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Expanding golf print crucial for emerging markets

Monday, 5 May 2014 - 3:58am IST | Place: Mumbai | Agency: DNA

He wears his first love on his sleeve – tie actually – so to speak and it's not golf but rugby. In perfectly matched colours to go with his bank logo, the red tie has drawings of rugby players. And he's braving this on a golf forum. Yes those are the ways of the head of HSBC's global sponsorships Giles Morgan. He knows his sport and in these ways and others, keeps some on the edge.

We are chatting by the outside of a convention hall that is redefining the golf industry and setting its outlook for the year. Morgan is optimistic that the sport of golf will tide (or perhaps tee) over the big economic challenges. In describing some of the key trends shaping the game, he picked on three trends - an aspirant, growing middle class; economic development in parallel with demand for golf in new and emerging markets; and growing female participation.

The first, I suppose, is a trigger for golf just as it is for foreign investor money coming to India. But Morgan's focus on the other two intrigued me. The need to expand a foot print or golf print was central to the strengthening and consolidation of the sport in emerging markets. India could look further east and learn from China, or even Vietnam which has over 65 golf courses in the making right now. India on the other hand is either looking to mothball plans due to environment and forest issues, or even land acquisition. This is expected to change with the government and Incredible India taking to the idea of golf tourism in a bigger way. Morgan and HSBC were suitably impressed by China where they run one of the world's biggest golf events (outside the Majors) called the WGC –HSBC Champions. Interestingly Morgan bets big on the appetite for the game. But warns on complacency. "Globally golf is in a healthy position especially in emerging new markets as described by the prevailing themes outlined today. But such a position cannot be taken for granted in the long-term."

But the third factor that Morgan brought up impressed me the most. The notion that women will drive golf growth is not only a spectacular thought but also a brilliant idea to find natural ambassadors for the game. Increased female affluence, access and attractiveness to the game of golf have resulted in an uptake of the game by female players in the USA for example where PGA 's most recent figures from 2013 show that there was a net gain of almost 260,000 women golfers. In India we don't have enough numbers to flaunt but without a doubt that's an investment in the future.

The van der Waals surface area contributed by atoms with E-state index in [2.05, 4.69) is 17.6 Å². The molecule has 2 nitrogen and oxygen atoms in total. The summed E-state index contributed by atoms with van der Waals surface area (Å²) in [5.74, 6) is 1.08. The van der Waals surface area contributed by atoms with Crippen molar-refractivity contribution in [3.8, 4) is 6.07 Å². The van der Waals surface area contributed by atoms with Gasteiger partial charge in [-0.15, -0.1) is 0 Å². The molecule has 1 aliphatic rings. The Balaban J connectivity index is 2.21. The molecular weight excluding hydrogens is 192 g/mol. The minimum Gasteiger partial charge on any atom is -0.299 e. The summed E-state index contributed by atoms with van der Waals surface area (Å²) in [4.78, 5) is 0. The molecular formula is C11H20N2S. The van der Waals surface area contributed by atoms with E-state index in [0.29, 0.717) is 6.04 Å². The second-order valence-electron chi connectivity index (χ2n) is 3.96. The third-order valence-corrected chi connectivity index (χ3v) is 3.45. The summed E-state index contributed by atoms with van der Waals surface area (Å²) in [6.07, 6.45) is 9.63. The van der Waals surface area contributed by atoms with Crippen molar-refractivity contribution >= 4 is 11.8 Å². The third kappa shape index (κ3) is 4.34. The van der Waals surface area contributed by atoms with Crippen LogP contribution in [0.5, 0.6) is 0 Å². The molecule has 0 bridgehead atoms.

There was one more factor that grasped the attention of most at the golf business forum. Both Morgan and I too remained fascinated with the idea that one of the oldest sports in the world was faced with the rise of the technology nemesis. How Apps, games, mini golf, skate caddies, clubs to hire across the world, ball sensors and such were spinning the game on its head. How the game requires innovation and nurturing so that supply meets demand for the golfers of today – and tomorrow. "It's important for the golf industry to come together to recognise the challenges ahead and grasp opportunities for growth while maintaining the integrity the sport is founded upon."

Golf perspective coming from a man who knows his golf as well as his business, does suggest the recovery shot for the game has been played. Now its for everyone to take advantage of the lie.

We are sitting and talking in Abu Dhabi, just miles from where IPL matches are attracting people in droves to watch the region's first sport love, cricket.
And just when I thought golf makes for such great conversation, he said to me, "you didn't ask me about cricket."


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